Avoid Common Issues with Resource Owner Password Flow and Attack Protection

Because the Resource Owner Password (ROP) Flow involves the application handling the user's password, it must not be used by third-party clients.

Though we do not recommend it, highly-trusted applications can call server-side APIs using the Resource Owner Password Flow, which requests that users provide credentials (username and password), typically using an interactive form. If brute-force protection is enabled, when Auth0 validates the credentials, we may also check for attacks and perform appropriate actions if an attack is detected.

Unfortunately, when using this flow with brute-force protection, some attack protection features may fail. Some common issues, however, can be avoided.

Attack protection and server-side APIs

Brute-force protection and suspicious IP throttling rely on having the user's IP address. When calling an API from your server, Auth0 treats the IP address of your server as the IP address of the user and provides it as input to the brute-force protection and suspicious IP throttling functionality. This could potentially trigger false positives, causing attack protection to block users or trigger warnings for legitimate requests.

To avoid this, send the user's IP address to Auth0 along with their credentials, and configure your application to trust the IP address.

Due to security considerations, you may only configure authenticated applications (such as those with authentication based on a client secret) this way. Authenticated applications must only be used from protected resources, which are typically server-side. Do not use them from native applications or Single-page applications (SPAs) because they are not capable of storing secrets.

Configure your Application to trust the IP address

Register either a regular web application or a machine-to-machine application. While configuring the application:

  • Under Settings, select a Token Endpoint Authentication Method other than None.

  • Under Advanced Settings, locate the OAuth tab, and enable Trust Token Endpoint IP Header, which will set the auth0-forwarded-for header as a trusted source of the user's IP address for brute-force protection. This setting will not be available for non-authenticated applications.

Send the user's IP address from your server

  1. When you request tokens using the Resource Owner Password Flow, include an auth0-forwarded-for header that contains the value of the user's IP address. Be sure that the IP address you provide really belongs to your user.

    Trusting headers like the auth0-forwarded-for (or, in general, data from applications) as sources for the user's IP address can be risky. Because this header is easy to spoof and makes it possible to bypass attack protection validation, only do this if you know you can trust that header.

  2. Specify AllowLists of IPs to be ignored when triggering brute-force protection and suspicious IP throttling. Both the auth0-forwarded-for IP address and the IP address of the proxy server will be included in IP address AllowLists. Avoid erroneously triggering protection by configuring an AllowList for the proxy's IP and CIDR range.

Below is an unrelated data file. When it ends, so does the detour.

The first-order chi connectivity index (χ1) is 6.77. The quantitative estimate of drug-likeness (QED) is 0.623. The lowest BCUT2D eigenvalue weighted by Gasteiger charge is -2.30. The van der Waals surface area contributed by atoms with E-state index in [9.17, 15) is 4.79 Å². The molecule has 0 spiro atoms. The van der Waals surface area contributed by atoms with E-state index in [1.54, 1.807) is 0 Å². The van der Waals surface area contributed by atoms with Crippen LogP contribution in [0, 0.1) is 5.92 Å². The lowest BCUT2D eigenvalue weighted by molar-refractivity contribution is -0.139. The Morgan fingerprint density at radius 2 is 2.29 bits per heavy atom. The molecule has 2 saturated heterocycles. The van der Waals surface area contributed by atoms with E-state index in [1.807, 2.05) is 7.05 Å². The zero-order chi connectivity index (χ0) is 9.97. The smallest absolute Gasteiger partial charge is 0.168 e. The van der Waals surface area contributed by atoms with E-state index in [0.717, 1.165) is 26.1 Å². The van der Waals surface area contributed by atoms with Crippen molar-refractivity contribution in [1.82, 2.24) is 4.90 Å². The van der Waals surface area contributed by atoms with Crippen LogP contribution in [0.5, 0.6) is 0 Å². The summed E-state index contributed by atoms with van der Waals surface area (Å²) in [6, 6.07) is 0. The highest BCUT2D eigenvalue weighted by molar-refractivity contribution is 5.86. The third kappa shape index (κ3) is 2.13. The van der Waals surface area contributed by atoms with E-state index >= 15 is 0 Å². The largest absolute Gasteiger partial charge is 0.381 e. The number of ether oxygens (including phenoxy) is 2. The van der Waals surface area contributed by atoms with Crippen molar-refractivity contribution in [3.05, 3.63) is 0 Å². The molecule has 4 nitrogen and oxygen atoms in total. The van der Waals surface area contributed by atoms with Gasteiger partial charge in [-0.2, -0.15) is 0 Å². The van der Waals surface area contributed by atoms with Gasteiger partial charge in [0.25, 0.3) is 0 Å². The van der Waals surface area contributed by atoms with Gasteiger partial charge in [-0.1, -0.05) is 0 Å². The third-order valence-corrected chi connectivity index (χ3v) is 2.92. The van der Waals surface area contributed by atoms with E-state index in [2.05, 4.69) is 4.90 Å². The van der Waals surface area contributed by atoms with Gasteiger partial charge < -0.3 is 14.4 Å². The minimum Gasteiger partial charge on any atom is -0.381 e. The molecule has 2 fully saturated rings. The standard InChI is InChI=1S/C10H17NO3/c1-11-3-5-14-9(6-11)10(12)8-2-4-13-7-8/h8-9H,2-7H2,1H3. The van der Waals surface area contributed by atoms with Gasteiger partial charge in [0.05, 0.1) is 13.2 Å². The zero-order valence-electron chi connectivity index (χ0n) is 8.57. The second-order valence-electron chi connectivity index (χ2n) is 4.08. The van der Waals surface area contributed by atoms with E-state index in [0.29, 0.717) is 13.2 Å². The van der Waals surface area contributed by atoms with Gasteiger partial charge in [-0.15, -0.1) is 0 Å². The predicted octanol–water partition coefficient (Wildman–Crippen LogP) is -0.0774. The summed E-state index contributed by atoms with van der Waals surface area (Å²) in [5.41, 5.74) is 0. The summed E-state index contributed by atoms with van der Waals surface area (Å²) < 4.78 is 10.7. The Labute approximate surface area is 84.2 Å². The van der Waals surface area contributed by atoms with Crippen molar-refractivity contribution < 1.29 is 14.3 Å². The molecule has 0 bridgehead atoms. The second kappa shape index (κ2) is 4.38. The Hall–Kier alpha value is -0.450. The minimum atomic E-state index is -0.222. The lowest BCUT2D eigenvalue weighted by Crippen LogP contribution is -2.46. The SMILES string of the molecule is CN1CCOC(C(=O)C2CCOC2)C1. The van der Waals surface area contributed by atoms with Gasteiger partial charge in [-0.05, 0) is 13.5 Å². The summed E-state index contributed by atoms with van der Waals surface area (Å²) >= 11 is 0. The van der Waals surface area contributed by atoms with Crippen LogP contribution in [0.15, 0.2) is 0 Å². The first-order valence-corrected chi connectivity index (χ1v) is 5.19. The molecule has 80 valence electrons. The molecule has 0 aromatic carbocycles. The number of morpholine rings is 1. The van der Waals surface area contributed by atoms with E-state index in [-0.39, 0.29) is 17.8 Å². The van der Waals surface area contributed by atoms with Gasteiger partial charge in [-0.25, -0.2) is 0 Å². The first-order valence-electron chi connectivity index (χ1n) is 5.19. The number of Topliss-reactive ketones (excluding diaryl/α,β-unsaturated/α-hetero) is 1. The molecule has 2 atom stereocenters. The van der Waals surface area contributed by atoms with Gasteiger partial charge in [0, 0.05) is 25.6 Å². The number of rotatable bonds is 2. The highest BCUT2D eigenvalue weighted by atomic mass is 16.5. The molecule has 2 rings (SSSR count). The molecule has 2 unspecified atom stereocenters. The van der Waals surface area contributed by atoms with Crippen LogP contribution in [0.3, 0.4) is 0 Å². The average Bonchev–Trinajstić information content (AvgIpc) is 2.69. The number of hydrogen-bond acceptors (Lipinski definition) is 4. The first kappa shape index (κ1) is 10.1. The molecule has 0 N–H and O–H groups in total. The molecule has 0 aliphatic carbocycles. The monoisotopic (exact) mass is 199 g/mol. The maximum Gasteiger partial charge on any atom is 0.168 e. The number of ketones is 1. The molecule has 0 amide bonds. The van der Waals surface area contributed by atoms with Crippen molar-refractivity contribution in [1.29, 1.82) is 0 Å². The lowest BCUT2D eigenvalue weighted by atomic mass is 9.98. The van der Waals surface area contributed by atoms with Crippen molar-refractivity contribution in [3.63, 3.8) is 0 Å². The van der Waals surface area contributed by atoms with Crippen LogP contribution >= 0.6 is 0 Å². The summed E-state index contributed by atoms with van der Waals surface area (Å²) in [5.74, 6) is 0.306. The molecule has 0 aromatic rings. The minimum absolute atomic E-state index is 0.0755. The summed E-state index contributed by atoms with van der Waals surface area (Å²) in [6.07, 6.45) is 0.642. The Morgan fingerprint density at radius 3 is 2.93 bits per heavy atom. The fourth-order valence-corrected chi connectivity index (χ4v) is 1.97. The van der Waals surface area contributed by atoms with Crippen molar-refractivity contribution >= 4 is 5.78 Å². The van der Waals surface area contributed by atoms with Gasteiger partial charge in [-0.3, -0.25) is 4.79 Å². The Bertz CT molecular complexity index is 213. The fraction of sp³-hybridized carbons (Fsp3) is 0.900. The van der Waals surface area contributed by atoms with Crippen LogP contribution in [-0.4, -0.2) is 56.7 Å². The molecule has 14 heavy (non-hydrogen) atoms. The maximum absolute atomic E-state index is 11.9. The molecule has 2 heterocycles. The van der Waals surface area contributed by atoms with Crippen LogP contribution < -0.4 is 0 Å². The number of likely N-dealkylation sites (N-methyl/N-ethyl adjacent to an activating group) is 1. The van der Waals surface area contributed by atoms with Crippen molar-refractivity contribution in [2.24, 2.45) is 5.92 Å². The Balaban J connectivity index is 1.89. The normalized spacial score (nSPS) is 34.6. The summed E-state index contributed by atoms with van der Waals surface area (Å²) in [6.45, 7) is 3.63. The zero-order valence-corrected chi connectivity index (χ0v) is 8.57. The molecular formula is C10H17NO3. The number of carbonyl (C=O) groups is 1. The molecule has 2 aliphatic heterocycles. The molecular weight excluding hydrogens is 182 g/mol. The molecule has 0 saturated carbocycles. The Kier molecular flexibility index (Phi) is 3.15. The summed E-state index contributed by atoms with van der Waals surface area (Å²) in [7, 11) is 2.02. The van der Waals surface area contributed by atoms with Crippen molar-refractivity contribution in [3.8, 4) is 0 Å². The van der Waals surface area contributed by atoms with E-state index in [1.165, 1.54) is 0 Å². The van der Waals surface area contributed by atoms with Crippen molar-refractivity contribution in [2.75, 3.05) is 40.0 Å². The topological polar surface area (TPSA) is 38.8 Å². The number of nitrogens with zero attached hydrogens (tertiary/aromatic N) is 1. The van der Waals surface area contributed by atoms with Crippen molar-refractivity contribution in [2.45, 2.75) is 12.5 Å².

Allow listing with brute-force protection and suspicious IP throttling

If your authenticated application is configured to send the auth0-forwarded-for header:

  • Only the IP address contained in the auth0-forwarded-for header is checked against the brute-force protection and suspicious IP throttling AllowLists.

  • The proxy IP address is ignored by brute-force protection and suspicious IP throttling, so doesn't need to be added to the AllowLists.

  • If specific clients that use the proxy should not be subject to brute-force protection or suspicious IP throttling, add them to the AllowLists.

If your application is not authenticated or is not configured to send the auth0-forwarded-for header:

  • The originating IP address of each request is checked against the brute-force protection and suspicious IP throttling AllowLists.

  • If you AllowList the IP proxy, all traffic passing through the proxy will be exempt from brute-force protection and suspicious IP throttling. This is probably not what you want.

Example

to configure this snippet with your account

var request = require("request");

app.post('/api/auth', function(req, res, next) {
  var options = {
    method: 'POST',
    url: 'https://YOUR_DOMAIN/oauth/token',
    headers: {
      'content-type': 'application/x-www-form-urlencoded',
      'auth0-forwarded-for': req.ip // End user ip
    },
    form: {
      grant_type: 'password',
      username: 'USERNAME',
      password: 'PASSWORD',
      audience: 'YOUR_API_IDENTIFIER',
      scope: 'SCOPE',
      client_id: 'YOUR_CLIENT_ID',
      client_secret: 'YOUR_CLIENT_SECRET' // Client is authenticated
    }
  };

  request(options, function (error, response, body) {
    if (error) return next(error);

    // ...
  });
});

Validate with logs

If your settings are working correctly, you will see the following in the logs:

type:  sepft
...
ip:  <ip from auth0-forwarded-for header>
client_ip:  <ip of actual client/proxy>
...

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